3. Man’s Problem. The consequences of this disobedience were not confined to the first man. Sin and death had now entered the human race through him (Romans 5:12). Man’s nature was altered so that he became an opposer of God. Man became a sinner both by nature (Ephesians 2:3) and by practice (Romans 3:23). The wages of that sin was death (Romans 6:23). All sin is punishable by death (Ezekiel 18:4). Man, therefore, is now “dead in trespasses and sins” (Ephesians 2:1, 5). This death is present spiritual death, which is separation from God. Death remains a constant testimonial to the terrible price of sin (Hebrews 9:27; James 1:15). Beyond the physical death, which separates the soul from the body, is the second death, which separates the soul from God eternally (Revelation 20:11-15). Even in the present life, sin is ultimately the cause of all trouble, sickness, pain and alienation from the life of God.

Substitution for the Sinner

The Scriptures tell us that God loved His fallen creatures (Ephesians 2:4-5; 1 John 4:10). Yet He was faced with a moral difficulty in saving them from spiritual death that would become eternal. God is absolutely righteous, which is to say, entirely just. Thus the penalty for sin must be paid (Exodus 34:7). Yet God is also merciful and loving, earnestly desiring the salvation of His fallen creatures (2 Peter 3:9). How can perfect justice and loving mercy be reconciled?

1. God’s Solution. Through the Lord Jesus the way was found for the righteousness of God, on one hand, to be satisfied in the payment of the debt of sin. Yet the love of God was satisfied, on the other hand, in the saving of men from eternal death. The method was substitution, whereby the penalty would be paid by another on man’s behalf (Isaiah 53:4-6). Christ would be the great Sin-Bearer (1 Peter 2:24; 3:18). The Son became a man because the payment demanded the life of man (Acts 2:22). He was sinless that He might be free from death’s claims upon His own humanity (2 Corinthians 5:21). His life was of infinite value that it might provide a ransom for all (1 Timothy 2:6). God’s heart went out to all men (1 Timothy 2:4). It is notable that only God can be a Savior of man (Isaiah 43:11; 45:21). Jesus satisfied that demand (Matthew 1:21-23).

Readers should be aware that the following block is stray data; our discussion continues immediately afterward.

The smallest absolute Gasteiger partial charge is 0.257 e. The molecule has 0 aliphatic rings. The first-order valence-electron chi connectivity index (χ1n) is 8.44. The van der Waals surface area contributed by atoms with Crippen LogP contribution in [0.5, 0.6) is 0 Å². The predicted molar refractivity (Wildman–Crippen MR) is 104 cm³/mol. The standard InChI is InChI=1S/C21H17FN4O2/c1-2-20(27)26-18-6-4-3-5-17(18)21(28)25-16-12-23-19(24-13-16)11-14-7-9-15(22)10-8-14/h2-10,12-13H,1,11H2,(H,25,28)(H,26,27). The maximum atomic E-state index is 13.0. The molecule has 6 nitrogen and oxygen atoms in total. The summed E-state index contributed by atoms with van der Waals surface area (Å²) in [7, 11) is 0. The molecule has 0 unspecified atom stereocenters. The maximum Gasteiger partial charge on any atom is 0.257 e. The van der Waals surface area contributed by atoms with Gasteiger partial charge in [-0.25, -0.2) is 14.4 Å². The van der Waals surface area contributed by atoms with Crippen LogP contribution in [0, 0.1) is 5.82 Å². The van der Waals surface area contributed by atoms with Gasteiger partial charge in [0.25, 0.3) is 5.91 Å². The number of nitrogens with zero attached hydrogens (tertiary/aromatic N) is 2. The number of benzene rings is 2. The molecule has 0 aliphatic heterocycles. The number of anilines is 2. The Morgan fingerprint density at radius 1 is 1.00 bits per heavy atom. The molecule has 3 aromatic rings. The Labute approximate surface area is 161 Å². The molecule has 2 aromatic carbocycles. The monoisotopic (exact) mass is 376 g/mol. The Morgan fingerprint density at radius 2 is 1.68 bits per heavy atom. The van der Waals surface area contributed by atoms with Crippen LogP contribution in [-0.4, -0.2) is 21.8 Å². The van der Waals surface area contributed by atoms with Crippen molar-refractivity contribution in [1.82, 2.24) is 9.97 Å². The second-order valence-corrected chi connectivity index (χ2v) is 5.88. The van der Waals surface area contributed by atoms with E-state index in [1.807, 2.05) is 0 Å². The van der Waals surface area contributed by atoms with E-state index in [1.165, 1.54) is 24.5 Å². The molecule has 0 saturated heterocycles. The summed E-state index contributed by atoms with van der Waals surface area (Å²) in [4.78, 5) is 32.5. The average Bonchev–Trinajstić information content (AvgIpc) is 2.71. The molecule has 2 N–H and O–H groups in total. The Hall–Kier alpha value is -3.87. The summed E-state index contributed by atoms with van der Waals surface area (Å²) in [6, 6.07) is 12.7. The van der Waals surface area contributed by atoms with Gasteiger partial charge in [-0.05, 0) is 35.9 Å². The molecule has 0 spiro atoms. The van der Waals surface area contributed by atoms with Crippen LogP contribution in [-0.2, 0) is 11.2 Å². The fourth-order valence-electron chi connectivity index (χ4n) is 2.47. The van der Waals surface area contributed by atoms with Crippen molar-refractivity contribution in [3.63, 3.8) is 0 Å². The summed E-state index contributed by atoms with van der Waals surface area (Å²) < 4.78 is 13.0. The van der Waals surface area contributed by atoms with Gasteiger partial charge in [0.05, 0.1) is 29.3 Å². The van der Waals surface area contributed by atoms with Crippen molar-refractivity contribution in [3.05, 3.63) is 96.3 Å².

2. God’s Unveiling. The plan of God was revealed in seed form in the early chapters of Genesis. The efforts by our first parents to cover their sin by the works of their own hands is seen typically in their fig-leaf clothing (Genesis 3:7). It was a provision that did not cover their nakedness and sin before a holy God. He provided the skins of animals as a proper clothing (Genesis 3:21). This substitution could only come when blood had been shed. Animal sacrifices were thus begun. The next generation provided a further illustration. Cain offered God the fruit of his work in the fields while Abel offered a blood sacrifice. God accepted the latter but rejected the offering of Cain. Cain’s offering typifies human works as an approach to God (Genesis 4:3-5). Those who seek acceptance by God on the basis of meritorious works are following what is called “the way of Cain” (Jude 11). The way to God is by blood sacrifice, not human works. Further illustration is found in the most important of Jewish feasts, the Passover. At its institution, before the Exodus of Israel from Egypt, an unblemished lamb was taken for each household and sacrificed. The blood was applied to each dwelling as protection against Divine judgment upon all the firstborn. By this blood sacrifice, God passed over, or spared, these households from death (Exodus 12:3-14, 21-27). The sacrificial system of the Old Testament continued this teaching. These sacrifices were shadows of that which was to come, Christ’s death on the cross (Colossians 2:17). The previous sacrifices could never take away sin, although they anticipated and illustrated the sacrifice which would do so (Hebrews 10:1-4). The one sacrifice for sins forever was that of the Lord Jesus on the cross. This was what put away sin for the believer (Hebrews 9:12-14; 10:10, 12). Thus we see that God, from the beginning, provided a basis of faith for salvation. The fulfillment of the plan was in the coming of the Son of God Himself (Hebrews 1:1-2). This was the hidden wisdom of God kept from the forces of evil through the preceding ages (1 Corinthians 2:7-8).